In this exciting two-part season 3 finale and season 4 opener, the Borg Collective decides that the best way to assimilate the entire Federation is to assimilate the captain of its flagship, Captain Picard. Probing his mind for Starfleet tactics and strategies, they are nearly unstoppable by the time they begin their conquest. They are eventually defeated, but at a great cost to Picard.

Picard is reminded at various other points in the series that he is directly responsible for the loss of 11,000 lives. He is haunted by it, and rarely does a member of Starfleet brass let him forget it. But he is seen as a victim of circumstance, whereas the rest of the Borg are seen as enemies. This will give key incite into his desire to meet with Seven of Nine concerning Borg refugees in Picard.

5 The Drumhead

When a Klingon exchange officer aboard the Enterprise is suspected of sabotage and transferring sensitive information to Romulan spies, a witch-hunt ensues. A prominent Starfleet admiral comes out of retirement to help Picard track down the truth, but Picard begins to suspect that what began as a simple inquiry will descend into hysteric paranoia, where personal liberties are truncated under the guise of improved security for all.

This is one a sterling example of how much integrity Picard maintains even when his back is against the wall. Even when he is placed in front of the tribunal, with his every false step publicly and viciously scrutinized, he holds firm, and remains a calm beacon of hope in a turbulent ocean of self-righteous zealotry.

4 The Inner Light

One of the most moving and awarded episodes of TNG, this episode features a "What If" scenario that allows Picard to experience what sort of life he would have if he'd never been a part of Starfleet. When an alien probe comes in contact with the Enterpise, Picard is pulled into the life of a man on a planet whose people will soon die off.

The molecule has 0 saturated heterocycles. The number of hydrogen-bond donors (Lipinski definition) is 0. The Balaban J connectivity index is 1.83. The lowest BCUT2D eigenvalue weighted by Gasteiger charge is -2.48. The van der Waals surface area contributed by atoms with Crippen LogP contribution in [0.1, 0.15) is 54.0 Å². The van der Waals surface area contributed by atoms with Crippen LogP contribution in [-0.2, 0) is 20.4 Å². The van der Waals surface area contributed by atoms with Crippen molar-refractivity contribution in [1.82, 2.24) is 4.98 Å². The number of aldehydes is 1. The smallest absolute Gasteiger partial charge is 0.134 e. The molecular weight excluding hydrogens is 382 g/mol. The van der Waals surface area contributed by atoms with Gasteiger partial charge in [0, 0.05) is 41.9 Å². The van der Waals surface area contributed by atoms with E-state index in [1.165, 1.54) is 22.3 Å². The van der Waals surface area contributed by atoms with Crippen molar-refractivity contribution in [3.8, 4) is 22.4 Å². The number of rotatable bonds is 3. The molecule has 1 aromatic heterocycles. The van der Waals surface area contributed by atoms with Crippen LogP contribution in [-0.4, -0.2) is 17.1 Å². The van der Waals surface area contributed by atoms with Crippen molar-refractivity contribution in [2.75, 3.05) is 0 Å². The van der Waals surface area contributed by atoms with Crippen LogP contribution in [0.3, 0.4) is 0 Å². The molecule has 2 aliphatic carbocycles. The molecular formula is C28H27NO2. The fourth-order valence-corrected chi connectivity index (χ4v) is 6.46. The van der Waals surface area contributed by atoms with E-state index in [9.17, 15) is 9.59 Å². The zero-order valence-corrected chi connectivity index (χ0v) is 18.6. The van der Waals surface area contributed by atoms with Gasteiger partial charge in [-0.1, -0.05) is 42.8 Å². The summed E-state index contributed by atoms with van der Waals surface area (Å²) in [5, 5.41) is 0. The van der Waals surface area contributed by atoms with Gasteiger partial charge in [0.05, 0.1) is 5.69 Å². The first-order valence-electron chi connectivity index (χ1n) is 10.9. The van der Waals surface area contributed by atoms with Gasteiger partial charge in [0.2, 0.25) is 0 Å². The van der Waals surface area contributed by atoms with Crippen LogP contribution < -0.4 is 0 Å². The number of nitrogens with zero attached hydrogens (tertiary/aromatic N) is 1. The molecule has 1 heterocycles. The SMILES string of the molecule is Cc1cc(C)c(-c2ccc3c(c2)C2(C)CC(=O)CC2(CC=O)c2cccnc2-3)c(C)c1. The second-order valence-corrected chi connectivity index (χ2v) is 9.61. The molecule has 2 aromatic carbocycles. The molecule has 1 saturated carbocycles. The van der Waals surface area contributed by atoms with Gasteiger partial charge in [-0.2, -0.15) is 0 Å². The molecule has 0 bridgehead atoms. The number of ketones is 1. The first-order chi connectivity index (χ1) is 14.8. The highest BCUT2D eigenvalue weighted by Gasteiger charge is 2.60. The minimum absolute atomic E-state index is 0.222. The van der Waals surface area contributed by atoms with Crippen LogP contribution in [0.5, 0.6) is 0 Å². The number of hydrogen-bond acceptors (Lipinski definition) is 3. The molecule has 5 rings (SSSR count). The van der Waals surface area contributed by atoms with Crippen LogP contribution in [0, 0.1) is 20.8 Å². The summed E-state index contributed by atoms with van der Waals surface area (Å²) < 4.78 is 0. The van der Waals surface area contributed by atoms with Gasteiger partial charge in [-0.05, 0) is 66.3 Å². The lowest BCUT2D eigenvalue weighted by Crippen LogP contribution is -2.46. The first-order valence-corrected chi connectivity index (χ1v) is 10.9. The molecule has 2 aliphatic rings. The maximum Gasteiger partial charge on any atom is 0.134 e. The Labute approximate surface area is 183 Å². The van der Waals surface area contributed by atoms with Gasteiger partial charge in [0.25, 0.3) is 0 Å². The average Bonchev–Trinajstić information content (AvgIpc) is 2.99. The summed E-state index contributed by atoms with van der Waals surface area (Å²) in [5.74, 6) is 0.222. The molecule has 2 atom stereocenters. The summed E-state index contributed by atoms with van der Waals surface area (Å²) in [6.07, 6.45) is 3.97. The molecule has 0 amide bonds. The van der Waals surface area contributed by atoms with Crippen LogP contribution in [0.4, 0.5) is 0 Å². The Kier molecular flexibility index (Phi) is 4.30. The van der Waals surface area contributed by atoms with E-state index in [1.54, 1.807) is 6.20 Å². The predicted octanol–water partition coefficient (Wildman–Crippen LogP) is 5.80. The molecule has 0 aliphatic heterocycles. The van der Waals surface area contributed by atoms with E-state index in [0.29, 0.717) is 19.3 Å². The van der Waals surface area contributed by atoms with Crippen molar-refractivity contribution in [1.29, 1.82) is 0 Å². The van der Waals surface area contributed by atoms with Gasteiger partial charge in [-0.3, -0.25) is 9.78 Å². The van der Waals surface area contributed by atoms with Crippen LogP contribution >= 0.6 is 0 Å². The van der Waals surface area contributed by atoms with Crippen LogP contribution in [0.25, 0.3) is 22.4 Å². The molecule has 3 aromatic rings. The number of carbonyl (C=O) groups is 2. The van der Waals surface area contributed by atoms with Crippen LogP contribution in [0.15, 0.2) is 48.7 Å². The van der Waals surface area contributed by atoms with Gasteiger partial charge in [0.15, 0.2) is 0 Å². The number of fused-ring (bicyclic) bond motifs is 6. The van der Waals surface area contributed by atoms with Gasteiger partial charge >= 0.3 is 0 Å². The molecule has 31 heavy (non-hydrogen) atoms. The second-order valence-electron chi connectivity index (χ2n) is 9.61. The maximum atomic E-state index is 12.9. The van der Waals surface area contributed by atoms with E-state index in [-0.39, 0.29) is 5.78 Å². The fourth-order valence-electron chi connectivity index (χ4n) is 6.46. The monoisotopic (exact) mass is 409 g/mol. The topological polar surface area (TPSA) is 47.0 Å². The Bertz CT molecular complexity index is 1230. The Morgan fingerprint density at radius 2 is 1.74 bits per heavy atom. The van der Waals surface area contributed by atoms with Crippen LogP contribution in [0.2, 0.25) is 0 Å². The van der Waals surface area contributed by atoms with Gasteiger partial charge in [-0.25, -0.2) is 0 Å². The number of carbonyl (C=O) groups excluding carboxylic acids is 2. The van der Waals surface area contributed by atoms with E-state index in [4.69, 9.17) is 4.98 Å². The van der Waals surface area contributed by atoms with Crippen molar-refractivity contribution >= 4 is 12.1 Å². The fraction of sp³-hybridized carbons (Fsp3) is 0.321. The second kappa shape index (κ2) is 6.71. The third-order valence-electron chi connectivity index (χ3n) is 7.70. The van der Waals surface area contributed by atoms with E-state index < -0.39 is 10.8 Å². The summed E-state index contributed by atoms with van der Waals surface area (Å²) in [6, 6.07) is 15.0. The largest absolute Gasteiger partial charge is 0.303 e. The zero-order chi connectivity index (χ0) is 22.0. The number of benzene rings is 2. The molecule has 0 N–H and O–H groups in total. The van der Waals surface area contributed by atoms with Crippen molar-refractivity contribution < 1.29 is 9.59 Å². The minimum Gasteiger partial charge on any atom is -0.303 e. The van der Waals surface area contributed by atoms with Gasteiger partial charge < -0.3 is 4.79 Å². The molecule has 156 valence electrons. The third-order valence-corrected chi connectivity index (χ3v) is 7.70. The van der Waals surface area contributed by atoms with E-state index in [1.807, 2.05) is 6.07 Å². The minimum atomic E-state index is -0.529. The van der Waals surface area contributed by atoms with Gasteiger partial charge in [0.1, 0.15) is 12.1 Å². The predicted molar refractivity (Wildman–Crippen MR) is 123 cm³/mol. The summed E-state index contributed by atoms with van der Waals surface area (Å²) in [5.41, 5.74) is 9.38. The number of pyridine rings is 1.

He lives out an entire life span with a wife, children, and grand children, before waking as though from a dream, with his memories the only relic of a lost civilization. Picard is an intensely private man, who has often sacrificed his personal life to better serve his crew. This episode shows the great depth of caring Picard is capable of, which we may see more of in the new series.

3 Chain Of Command, Parts I & II

In Season 6, Picard is sent on a dangerous away mission, which leaves the Enterprise under the authority of a captain with an altogether different sense of leadership. The new captain is gruff, dismissive, and lacks the nuance and complexities of Picard's methods. Meanwhile, Picard's mission goes awry, and he is captured by Cardassians who hold him in a facility for interrogation.

Not only does this episode show what the Enterprise would be like without its captain, it shows the strength of his psychological stamina. While he is tortured, mentally and physically for Starfleet intel, he doesn't allow himself to be broken, even if it means his freedom.

2 The Chase

Picard has always had a deep fascination and love of archaeology, which is put to the test in this episode from the sixth season. He must race against several other species (Klingons, Romulans, etc) to decipher clues that lead to the location of answers to questions that have puzzled them for thousands of years. What they find may shatter the very fabric of the Star Trek universe.

While the other species surrender to petty egoism and ethnocentrism, Picard reminds them that it is their differences that make them special, and their commonalities that make them similar. He stresses the importance of setting aside differences in favor of pursuing common interests, thereby lessening the strain of xenophobia's suspicion and mistrust.

1 All Good Things

While some Star Trek series have had lackluster finales, this isn't one of them. Star Trek: The Next Generation got a wonderful send off, featuring Picard and the crew of the Enterprise proving once and for all to the Q continuum that humankind has potential. They jump in and out of time in an effort to stop a temporal anomaly, and interact with many other versions of themselves along the way in an effort to understand its cause.

This episode reveals many different futures to Picard, and he gets to see the eventual outcomes of many different decisions for each member of the crew. When his timeline is restored, he finally sees the crew for what it has become; his family. He urges them to cherish the time they have together, and makes a grand gesture in that vein by finally joining the bridge crew's poker game.